Death on via ferrata

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Death on via ferrata

Postby Sean Ryan » Oct 5, 2006 10:17 am

The Nelson Rocks via ferrata is close to the NSS-owned Trout Caves, as well as the rest of the Franklin, WV caving area. I've done the course twice, both times with groups of cavers. You have two carabiners you always clip to a metal cable running the length of the course, so even when you're tranfering biners you're connected by at least one of them. I don't know what area she was at where she had to remove both.

http://www.post-gazette.com/pg/06268/724816-122.stm

Amanda Joy Crawford / North Versailles native, victim in rock-climbing accident

Died Sept. 21, 2006

Monday, September 25, 2006

By Torsten Ove, Pittsburgh Post-Gazette

Amanda Joy Crawford was a young musician, a poet and something of a free spirit who enjoyed the Virginia outdoors, her new job managing a popular restaurant in Winchester and a budding relationship with a professional rock climber she met there.

But last week a rock-climbing date with him ended in tragedy at the West Virginia climbing venue where he works.

Ms. Crawford, 24, originally from North Versailles, fell to her death Thursday at Nelson Rocks Preserve, a private recreation area in Pendleton County, near Seneca Rocks.

West Virginia state police said she fell while climbing in an area known as the via ferrata, a type of climbing route with a permanently installed safety system designed to help beginners learn to climb with less risk.

In that area, the climber is attached at all times to a steel cable which runs along the entire route.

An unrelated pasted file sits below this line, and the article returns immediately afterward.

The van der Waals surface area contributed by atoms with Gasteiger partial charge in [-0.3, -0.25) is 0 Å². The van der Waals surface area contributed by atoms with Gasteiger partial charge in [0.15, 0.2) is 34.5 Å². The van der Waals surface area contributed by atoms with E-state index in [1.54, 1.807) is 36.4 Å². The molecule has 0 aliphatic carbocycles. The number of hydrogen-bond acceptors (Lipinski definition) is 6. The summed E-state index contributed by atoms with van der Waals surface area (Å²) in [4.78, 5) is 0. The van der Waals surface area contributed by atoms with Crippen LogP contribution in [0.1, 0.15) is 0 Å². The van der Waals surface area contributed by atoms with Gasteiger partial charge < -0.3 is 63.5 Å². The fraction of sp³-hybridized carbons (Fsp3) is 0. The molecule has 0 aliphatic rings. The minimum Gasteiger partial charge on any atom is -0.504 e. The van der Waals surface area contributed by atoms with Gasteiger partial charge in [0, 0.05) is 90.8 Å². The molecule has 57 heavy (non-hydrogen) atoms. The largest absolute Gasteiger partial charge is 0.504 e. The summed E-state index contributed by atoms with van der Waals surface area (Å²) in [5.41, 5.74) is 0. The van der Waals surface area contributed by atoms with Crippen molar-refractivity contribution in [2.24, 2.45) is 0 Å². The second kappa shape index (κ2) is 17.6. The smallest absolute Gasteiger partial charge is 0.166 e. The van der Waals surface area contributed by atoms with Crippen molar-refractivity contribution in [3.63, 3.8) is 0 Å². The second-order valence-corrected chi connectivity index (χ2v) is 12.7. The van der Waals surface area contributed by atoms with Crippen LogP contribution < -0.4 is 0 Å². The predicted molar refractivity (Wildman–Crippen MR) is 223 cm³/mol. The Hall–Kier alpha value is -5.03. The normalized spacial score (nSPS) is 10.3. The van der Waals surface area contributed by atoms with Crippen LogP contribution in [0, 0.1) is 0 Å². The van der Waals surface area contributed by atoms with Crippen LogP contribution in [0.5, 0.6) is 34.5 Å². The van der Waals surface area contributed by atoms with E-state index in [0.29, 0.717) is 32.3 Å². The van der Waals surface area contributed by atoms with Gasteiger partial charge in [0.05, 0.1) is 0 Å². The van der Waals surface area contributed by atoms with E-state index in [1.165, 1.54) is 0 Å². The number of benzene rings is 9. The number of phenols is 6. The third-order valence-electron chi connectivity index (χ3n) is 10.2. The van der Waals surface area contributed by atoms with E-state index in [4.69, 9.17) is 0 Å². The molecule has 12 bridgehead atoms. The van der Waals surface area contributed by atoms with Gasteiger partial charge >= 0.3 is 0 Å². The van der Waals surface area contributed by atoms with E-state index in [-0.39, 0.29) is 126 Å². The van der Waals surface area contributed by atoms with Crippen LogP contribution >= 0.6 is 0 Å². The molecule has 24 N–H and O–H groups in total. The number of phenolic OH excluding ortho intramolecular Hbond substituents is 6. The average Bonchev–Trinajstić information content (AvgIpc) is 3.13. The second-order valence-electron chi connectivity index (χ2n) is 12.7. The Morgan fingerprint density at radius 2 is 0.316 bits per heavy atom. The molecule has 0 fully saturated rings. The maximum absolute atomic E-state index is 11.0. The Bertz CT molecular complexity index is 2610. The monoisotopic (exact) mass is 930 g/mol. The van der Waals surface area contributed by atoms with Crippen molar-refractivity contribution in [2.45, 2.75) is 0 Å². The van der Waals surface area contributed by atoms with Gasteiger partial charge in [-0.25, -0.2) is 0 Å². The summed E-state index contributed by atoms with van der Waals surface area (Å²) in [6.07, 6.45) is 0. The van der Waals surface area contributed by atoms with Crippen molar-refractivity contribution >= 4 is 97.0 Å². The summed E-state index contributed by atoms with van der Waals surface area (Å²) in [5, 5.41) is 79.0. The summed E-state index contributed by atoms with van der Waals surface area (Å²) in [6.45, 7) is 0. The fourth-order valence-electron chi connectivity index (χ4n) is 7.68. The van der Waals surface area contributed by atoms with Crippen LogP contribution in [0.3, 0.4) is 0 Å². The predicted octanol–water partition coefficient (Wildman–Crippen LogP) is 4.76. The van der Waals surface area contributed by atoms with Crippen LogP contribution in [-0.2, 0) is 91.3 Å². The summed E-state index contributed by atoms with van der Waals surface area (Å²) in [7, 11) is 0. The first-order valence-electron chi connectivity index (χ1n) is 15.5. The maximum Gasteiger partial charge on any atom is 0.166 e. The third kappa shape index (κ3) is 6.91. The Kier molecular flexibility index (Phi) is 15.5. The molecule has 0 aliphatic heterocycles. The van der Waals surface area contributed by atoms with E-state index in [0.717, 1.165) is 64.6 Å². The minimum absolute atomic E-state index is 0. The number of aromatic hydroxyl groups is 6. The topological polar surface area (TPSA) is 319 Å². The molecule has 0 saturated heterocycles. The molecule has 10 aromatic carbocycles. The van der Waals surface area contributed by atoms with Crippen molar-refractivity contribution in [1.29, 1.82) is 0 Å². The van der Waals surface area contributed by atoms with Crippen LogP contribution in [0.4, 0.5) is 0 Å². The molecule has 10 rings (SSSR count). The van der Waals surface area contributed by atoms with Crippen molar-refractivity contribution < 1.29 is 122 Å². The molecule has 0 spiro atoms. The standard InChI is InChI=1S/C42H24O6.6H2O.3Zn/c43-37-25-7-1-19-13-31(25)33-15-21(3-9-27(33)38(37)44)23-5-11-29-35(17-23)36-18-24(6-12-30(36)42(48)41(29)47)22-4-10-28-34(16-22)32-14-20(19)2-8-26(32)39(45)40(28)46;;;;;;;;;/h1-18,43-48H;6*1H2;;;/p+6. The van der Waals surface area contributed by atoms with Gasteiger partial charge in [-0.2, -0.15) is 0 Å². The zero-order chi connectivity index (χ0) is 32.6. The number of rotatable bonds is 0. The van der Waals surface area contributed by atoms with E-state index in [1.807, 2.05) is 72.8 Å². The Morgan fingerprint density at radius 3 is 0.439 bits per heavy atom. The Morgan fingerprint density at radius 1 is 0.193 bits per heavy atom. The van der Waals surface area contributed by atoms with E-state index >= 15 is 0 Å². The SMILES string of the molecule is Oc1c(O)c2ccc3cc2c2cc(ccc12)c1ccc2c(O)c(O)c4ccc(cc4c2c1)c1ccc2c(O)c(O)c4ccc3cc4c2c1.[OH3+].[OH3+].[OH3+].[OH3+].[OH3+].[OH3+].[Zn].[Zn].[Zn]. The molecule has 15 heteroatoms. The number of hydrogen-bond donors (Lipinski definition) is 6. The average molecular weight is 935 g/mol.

The system is popular in Europe but new in the United States; the one at Nelson Rocks is only the second one of its kind in the country, according to its Web site.

Ms. Crawford was connected to the cable by a harness and two carabineers. But in trying to negotiate her way around a tree, police said, she unhooked her safeties and then misstepped, falling 150 feet from a rock ledge.

She was pronounced dead at the scene.

Her death stunned her family, her new friend and the other guides at Nelson Rocks.

"The staff of the preserve mourns the loss of this beautiful young person and extends heartfelt sympathy and prayers to her family and friends," says its Web site.

Ms. Crawford will also be mourned at Buffalo Wild Wings, the restaurant in Winchester where she was recently named manager after working there for two years. Her sister, Melinda Crawford of Columbus, Ohio, said the restaurant will be closed today so customers and employees can attend the funeral service.

"It will be filled with flowers," she said. "She was loved. They all loved her."

Ms. Crawford grew up in North Versailles and graduated from East Allegheny High School in 2000. Skilled at playing the violin, mandolin and other instruments, she enrolled at Shenandoah University in Winchester to study music business but later transferred to Penn State McKeesport to major in English. She liked philosophy and poetry, but she decided to switch back to Shenandoah to study music recording.

Finally, said her sister, she concluded that college probably wasn't for her and quit.

But she loved Winchester and the emphasis on outdoor life in the Shenandoah Valley, so she stayed and worked at the restaurant. Melinda Crawford said a lot of young men approached her there, drawn by her good looks. But it was the rock climber, Brian, who appealed to her most because of his intellect.

"She was always reading, and this guy was smart. He would bring newspaper clippings in and say, 'I think you would enjoy reading this,' " said Melinda Crawford. "They had gone on hikes. It was his passion. And she loved being out in the woods."